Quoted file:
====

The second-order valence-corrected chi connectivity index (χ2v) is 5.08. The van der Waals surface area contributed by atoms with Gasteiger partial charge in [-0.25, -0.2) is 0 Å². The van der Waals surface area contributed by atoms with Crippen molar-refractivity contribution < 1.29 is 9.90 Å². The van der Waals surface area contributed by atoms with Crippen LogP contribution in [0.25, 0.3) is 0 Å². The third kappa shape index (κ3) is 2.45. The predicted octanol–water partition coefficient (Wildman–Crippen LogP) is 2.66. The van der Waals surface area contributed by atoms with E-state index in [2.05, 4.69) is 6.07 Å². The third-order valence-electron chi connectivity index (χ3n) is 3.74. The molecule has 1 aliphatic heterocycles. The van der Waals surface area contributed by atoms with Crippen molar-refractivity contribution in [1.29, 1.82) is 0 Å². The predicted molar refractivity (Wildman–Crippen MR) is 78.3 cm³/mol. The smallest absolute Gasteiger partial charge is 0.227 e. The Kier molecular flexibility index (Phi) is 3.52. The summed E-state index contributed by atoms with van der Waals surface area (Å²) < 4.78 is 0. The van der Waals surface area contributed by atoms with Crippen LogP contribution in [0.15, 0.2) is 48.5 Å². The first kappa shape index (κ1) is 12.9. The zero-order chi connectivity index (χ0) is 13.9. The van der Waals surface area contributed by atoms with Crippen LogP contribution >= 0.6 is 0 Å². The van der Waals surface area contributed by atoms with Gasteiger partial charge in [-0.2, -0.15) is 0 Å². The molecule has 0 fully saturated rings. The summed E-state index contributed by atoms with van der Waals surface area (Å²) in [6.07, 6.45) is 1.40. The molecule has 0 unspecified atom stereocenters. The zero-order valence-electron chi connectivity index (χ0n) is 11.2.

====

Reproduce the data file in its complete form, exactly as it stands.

The second-order valence-corrected chi connectivity index (χ2v) is 5.08. The van der Waals surface area contributed by atoms with Gasteiger partial charge in [-0.25, -0.2) is 0 Å². The van der Waals surface area contributed by atoms with Crippen molar-refractivity contribution < 1.29 is 9.90 Å². The van der Waals surface area contributed by atoms with Crippen LogP contribution in [0.25, 0.3) is 0 Å². The third kappa shape index (κ3) is 2.45. The predicted octanol–water partition coefficient (Wildman–Crippen LogP) is 2.66. The van der Waals surface area contributed by atoms with E-state index in [2.05, 4.69) is 6.07 Å². The third-order valence-electron chi connectivity index (χ3n) is 3.74. The molecule has 1 aliphatic heterocycles. The van der Waals surface area contributed by atoms with Crippen molar-refractivity contribution in [1.29, 1.82) is 0 Å². The predicted molar refractivity (Wildman–Crippen MR) is 78.3 cm³/mol. The smallest absolute Gasteiger partial charge is 0.227 e. The Kier molecular flexibility index (Phi) is 3.52. The summed E-state index contributed by atoms with van der Waals surface area (Å²) < 4.78 is 0. The van der Waals surface area contributed by atoms with Crippen LogP contribution in [0.15, 0.2) is 48.5 Å². The first kappa shape index (κ1) is 12.9. The zero-order chi connectivity index (χ0) is 13.9. The van der Waals surface area contributed by atoms with Crippen LogP contribution >= 0.6 is 0 Å². The van der Waals surface area contributed by atoms with Gasteiger partial charge in [-0.2, -0.15) is 0 Å². The molecule has 0 fully saturated rings. The summed E-state index contributed by atoms with van der Waals surface area (Å²) in [6.07, 6.45) is 1.40. The molecule has 0 unspecified atom stereocenters. The zero-order valence-electron chi connectivity index (χ0n) is 11.2.